Review – Paw Patrol: Mighty Pups Save Adventure Bay

If you have children, or you have a relative with young children in your family, then you may have heard of Paw Patrol by proxy. My three year old niece sure cannot shut up about it, just like how I used to watch the Teenage Mutant Ninja Turtles cartoon back when I was her age. At the risk of sounding like the oldest boomer in the retirement home, kids are quickly getting more tech-savvy than us dumb adults can even comprehend. So it’s no surprise that publishers would decide to make a few Paw Patrol games for them to enjoy. I was expecting for a handful of mobile games to be everything that franchise would get in terms of adaptations. But Outright Games, the one keeping the torch of cartoon games alive, just decided to drop the nonsensically long-named Paw Patrol: Mighty Pups Save Adventure Bay for consoles.

Mighty Pups

Sir, may I ask how the hell did you get your driver’s license?

Making games catered towards a very young demographic is actually much harder than you’d think. You’re dealing with a crowd that isn’t used to game physics, difficulty settings, or often times even reading as a whole. The Paw Patrol cartoon is aimed at three year olds, for example. You have to put all of these factors into consideration: this is NOT aimed at adults. Some of the issues I’m going to point out in this review are things that might be boring for us, cynical grownups, but are completely ignorable when you think with the innocent mindset of a toddler. One thing I cannot say about Paw Patrol: Mighty Pups Save Adventure Bay, is that it is half-baked when it comes to providing a child-friendly experience. It’s competent, unlike Race With Ryan. It’s just not not for us as adults.

Mighty Pups

I feel like this is borderline animal abuse.

This game features a surprising amount of gameplay styles and control schemes. But at its core, this is a very simple platformer with no enemies, or any conception of harm for that matter. Pick up collectibles, such as dog treats and medals, then do whatever the human boy tells you to do. You’ll be given control of a few adorable pups per level and it’s up to you to use their abilities in order to solve a few character-specific puzzles. Just pick the right character, stand near the obstacle, press the triangle button, then partake on a simple QTE minigame to solve whatever you need to solve.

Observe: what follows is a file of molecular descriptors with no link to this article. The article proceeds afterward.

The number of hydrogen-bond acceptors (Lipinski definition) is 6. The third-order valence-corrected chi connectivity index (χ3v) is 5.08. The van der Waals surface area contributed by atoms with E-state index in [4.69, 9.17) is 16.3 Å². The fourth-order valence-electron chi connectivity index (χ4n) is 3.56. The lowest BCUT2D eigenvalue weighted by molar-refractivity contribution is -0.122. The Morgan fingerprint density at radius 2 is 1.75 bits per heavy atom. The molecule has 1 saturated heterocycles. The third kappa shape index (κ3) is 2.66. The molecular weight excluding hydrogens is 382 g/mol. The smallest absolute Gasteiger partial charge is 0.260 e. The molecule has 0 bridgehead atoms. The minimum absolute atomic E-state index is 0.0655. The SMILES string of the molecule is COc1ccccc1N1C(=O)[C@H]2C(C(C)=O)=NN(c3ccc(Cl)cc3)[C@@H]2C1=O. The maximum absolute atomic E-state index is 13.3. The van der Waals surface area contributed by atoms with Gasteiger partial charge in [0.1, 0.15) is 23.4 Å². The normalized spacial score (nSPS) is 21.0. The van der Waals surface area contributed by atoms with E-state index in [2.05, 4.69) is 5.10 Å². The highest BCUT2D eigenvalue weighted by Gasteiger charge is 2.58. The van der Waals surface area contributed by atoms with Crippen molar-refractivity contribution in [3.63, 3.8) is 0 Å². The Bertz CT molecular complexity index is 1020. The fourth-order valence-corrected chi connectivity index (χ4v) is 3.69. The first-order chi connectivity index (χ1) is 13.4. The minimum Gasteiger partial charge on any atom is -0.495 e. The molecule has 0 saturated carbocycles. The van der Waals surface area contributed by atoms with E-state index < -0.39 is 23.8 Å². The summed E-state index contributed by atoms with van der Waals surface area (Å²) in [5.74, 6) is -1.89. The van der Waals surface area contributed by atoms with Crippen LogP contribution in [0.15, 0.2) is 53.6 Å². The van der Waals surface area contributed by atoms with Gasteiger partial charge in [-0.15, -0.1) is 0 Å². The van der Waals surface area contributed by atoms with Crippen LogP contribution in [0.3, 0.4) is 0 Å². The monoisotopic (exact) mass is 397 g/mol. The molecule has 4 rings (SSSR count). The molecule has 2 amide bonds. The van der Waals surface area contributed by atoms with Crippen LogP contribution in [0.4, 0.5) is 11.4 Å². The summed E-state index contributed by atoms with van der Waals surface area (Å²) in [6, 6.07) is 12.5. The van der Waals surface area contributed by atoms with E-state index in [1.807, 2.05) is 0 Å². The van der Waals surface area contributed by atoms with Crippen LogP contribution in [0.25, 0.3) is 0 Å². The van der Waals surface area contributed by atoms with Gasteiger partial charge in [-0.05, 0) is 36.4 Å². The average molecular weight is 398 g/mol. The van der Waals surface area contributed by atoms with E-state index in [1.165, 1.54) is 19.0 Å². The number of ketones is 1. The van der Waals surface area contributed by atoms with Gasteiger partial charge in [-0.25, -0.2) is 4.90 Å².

Make sure to collect all items in each level, as you will unlock character profiles and extra minigames as a result. Those minigames range from a simple snow-cleaning road adventure to the simplest rhythm-based dancing minigame in mankind (and canine) history. They are fun enough to distract the little ones for hours on end. It also works as a great reward for them, giving them a true sense of accomplishment. The game isn’t very long, as to be expected, so the minigames are crucial to extend its overall lasting appeal.

Mighty Pups

Dance, puppy, dance!

When it comes to its presentation, Paw Patrol: Mighty Pups Save Adventure Bay certainly gets the job done. It recreates the TV show’s visuals to a very impressive degree, even if that cartoon isn’t exactly the pinnacle of CGI effects. Characters are cute and recognizable, and the framerate is stable. I wasn’t able to detect a single visual glitch throughout my whole playthrough, so that’s a plus, I suppose.

The sound department is a mixed bag, on the other hand. The soundtrack itself is surprisingly varied, with some pop punk, funk, orchestral, and even electronic tunes featured throughout the levels and minigames. Some of them are actually quite catchy, which definitely surprised me.

The problem lies in the voice acting. As to be expected from a franchise aimed at small kids, it’s not good. It’s amateurish and simplistic. That’s not the biggest problem, however. The problem lies in the terrible sound mixing, with voice clips sounding much louder than the music being played on the back, and the fact that every single menu option is shouted by the game’s human protagonist whenever you highlight it. I get it, some kids who’ll play this game aren’t even old enough to read, but the developers should have added the option to turn this off, as it becomes way too tiresome after a few mere seconds

Why don’t YOU repair the ski lift, lazy human?

As a cynical adult, I obviously find Paw Patrol: Mighty Pups Save Adventure Bay to be one of the most basic gaming experiences I’ve had in years. But I am not its core audience. When you assess it through the eyes of a toddler, this is actually a pretty decent game. The visuals emulate the show with perfection, the controls are polished, and the music is catchy. It’s very easy, to the point a five year old can probably platinum it, all while feeling accomplished as a result. As far as educational and preschool-oriented games go, Mighty Pups Save Adventure Bay is easily one of the best out there.


Graphics: 7.0

Paw Patrol: Mighty Pups Save Adventure Bay recreates the TV show’s visuals to a very impressive degree, even if the show isn’t exactly the pinnacle of CGI effects.

Gameplay: 7.5

It’s a bog standard 3D platformer with simple puzzles. Easy QTEs and minigames complete the package. It’s not impressive, but it’s not glitchy either.

Sound: 6.0

The soundtrack is surprisingly varied, and occasionally catchy. The voice acting, on the other hand, is pretty bad. To make matters worse, there is a TON of voice acting in here.

Fun Factor: 6.5

It might look like a boring slog for adults looking for a challenge, but when you analyze it through the perspective of its intended audience, Paw Patrol: Mighty Pups Save Adventure Bay ain’t half bad. It’s polished, it’s easy, and it does feature a meaty amount of content.

Final Verdict: 7.0

Paw Patrol: Mighty Pups Save Adventure Bay is available now on PS4, Xbox One, PC, and Switch.

Reviewed on PS4.

A copy of Paw Patrol: Mighty Pups Save Adventure Bay was provided by the publisher.